You wrote that the night Trump won — or maybe it was the morning after — Obama sent you a consoling message: “There are more stars in the sky than grains of sand on the Earth.” He has this famous equanimity about him. Do you have any sense of how he maintains that now?

Barack Obama is probably the most intellectually disciplined person I’ve ever met, in the sense that he basically takes the worldview of, “I can control what I can control and I can’t allow myself to be consumed by the things that are beyond my control.” And so, I think he left thinking that he had done what he thought was a good job as president. He can control how he gives advice to Democrats and the post-presidency foundation he builds and the issues he chooses to focus on, but he can’t control Trump.  And so he doesn’t let it into his head.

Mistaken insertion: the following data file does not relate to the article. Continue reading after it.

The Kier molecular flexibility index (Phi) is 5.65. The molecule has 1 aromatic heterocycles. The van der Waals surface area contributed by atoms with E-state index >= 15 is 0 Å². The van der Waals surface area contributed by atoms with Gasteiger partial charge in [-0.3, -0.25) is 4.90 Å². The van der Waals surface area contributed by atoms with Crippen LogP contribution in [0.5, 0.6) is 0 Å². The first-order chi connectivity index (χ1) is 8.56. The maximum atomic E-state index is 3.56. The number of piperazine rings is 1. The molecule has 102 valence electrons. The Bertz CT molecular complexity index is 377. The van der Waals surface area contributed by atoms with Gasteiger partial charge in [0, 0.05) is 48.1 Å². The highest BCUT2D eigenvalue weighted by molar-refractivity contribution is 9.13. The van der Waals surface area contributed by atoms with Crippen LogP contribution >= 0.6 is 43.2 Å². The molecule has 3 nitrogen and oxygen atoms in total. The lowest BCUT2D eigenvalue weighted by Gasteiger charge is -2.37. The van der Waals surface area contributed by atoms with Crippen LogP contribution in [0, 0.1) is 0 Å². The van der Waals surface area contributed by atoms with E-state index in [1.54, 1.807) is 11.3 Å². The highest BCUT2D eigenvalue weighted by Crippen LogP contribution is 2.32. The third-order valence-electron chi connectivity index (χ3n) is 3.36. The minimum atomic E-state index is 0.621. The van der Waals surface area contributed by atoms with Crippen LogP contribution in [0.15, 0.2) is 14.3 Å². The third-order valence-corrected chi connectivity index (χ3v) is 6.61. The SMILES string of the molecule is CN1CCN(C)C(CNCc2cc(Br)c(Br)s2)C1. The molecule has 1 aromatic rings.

In a way, I think he’s also smart enough to realize that the moment he lets it in his head, Trump wins. Like, if he was sitting around feeling sorry for himself because Trump pulled out of the Iran deal or did whatever, that’s actually what Trump wants. And I do think that Obama’s optimism — or, optimistic message — always overlooks the fact that he was pretty clear-eyed about — you know, he’s an African-American. He knows that not every story has a happy ending. That there’s inherent unfairness in American society.

And how are you handling the Trump administration?